Ridicu­lously low, to­tally im­prac­ti­cal, and ut­terly fas­ci­nat­ing in its tan­ta­liz­ing ab­sur­dity, the Zero is one of the most ex­tra­or­di­nary cars ever made. Its name is per­fectly ap­pro­pri­ate in that it has zero prac­ti­cal­ity, zero util­ity, and al­most zero vis­i­bil­ity. One of my friends ac­tu­ally drove this car back in the early ’70s in Los An­ge­les, and only for about 100 feet or so in­side a build­ing and at ex­tremely low speed in first gear. But that brief episode was enough for him to re­call the ex­pe­ri­ence clearly 45 years later and to know full well he would not like to re­peat it now that he’s no longer a young man. As­sum­ing, of course, he could still get in the car in the first place. He re­mem­bers it as ex­tremely claus­tro­pho­bic, pulling the wind­shield/door down over his head all too much like clos­ing the lid of a cof­fin. It was an ex­er­cise in push­ing a con­cept to ex­tremes, so it was valid for Ber­tone in 1970. It also led, hap­pily, to the won­der­ful Lan­cia Stratos that had noth­ing more than its name—slightly mod­i­fied at that—in com­mon. Well, Gan­dini was a com­mon link as well, in that he was re­spon­si­ble for the en­tire pack­age of the in­cred­i­bly suc­cess­ful poly­va­lent rally car, able to han­dle the ex­tremes of the Monte Carlo win­ter event (three out­right wins) and the East African Sa­fari.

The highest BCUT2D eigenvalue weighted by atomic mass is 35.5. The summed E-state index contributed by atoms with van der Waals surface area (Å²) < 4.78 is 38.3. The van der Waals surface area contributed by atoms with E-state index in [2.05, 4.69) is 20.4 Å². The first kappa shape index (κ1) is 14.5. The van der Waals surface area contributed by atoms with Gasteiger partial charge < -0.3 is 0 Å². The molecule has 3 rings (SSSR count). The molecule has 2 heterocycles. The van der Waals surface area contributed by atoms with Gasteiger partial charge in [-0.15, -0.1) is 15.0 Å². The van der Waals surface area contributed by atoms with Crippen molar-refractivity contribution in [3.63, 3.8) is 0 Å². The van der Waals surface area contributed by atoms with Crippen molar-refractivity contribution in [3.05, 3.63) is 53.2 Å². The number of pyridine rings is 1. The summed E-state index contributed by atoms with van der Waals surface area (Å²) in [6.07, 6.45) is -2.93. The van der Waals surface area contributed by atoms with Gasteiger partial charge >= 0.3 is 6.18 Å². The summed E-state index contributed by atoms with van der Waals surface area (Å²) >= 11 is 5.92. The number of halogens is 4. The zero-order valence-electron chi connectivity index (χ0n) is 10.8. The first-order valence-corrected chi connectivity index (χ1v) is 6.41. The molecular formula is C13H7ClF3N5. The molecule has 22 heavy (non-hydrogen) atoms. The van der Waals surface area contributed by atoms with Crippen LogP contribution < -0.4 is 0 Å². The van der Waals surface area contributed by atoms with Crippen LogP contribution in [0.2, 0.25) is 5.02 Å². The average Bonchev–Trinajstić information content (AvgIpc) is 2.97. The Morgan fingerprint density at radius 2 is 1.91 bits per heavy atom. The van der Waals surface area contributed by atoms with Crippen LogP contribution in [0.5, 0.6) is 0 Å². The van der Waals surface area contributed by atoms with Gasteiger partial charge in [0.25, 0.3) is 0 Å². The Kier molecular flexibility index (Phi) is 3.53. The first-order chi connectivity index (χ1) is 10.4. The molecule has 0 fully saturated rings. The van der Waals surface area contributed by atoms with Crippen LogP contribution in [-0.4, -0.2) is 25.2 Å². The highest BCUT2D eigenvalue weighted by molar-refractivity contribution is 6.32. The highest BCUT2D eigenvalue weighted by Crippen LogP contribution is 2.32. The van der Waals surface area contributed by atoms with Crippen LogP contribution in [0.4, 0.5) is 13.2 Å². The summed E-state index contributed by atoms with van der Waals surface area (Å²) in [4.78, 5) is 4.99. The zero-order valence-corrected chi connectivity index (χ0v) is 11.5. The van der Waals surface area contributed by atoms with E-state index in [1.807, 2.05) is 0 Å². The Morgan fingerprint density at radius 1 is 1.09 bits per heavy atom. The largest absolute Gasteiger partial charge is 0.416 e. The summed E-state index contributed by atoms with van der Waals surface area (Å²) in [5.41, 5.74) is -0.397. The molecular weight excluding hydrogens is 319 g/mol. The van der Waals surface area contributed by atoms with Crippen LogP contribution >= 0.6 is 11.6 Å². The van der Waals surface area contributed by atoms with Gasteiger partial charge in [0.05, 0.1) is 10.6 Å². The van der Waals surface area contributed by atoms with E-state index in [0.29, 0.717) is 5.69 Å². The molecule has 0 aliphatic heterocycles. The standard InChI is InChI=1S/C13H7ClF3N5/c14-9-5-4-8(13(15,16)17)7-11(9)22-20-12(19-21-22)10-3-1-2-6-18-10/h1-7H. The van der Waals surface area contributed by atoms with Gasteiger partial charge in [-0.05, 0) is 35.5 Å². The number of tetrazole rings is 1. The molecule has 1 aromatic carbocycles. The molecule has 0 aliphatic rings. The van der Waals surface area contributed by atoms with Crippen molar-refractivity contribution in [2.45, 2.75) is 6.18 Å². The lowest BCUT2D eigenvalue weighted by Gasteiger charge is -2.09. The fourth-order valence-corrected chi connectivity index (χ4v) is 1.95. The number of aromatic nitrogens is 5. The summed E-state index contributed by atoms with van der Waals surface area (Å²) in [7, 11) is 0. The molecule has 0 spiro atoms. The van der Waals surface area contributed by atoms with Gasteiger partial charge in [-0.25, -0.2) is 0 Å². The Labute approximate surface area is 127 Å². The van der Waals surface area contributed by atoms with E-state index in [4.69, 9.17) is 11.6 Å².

Through­out the ’70s and ’80s, wedge-shaped de­signs in­flu­enced by the Zero pro­lif­er­ated, in­clud­ing show ex­am­ples from main­stream man­u­fac­tur­ers like MercedesBenz and GM, and of course lim­ited-pro­duc­tion cars from Lo­tus, Maserati, and even the lowly Tri­umph TR-7. Many were beau­ti­ful, strik­ing, and im­pres­sive, but no con­cept or pro­duc­tion car has ever been as ex­treme as this one. AM

Mar­cello Gan­dini: “It was re­ally amus­ing.”

FOR A PER­SONAL pro­file in our Novem­ber 2009 is­sue, I vis­ited Mar­cello Gan­dini’s mag­nif­i­cent home and per­sonal stu­dio, com­ing away with a highly pos­i­tive im­pres­sion of a very mod­est, ex­traor­di­nar­ily ca­pa­ble cre­ator. When I called him this spring to ask about his mem­o­ries of the Lan­cia Stratos Zero, his first com­ment was that do­ing the car “was re­ally amus­ing.”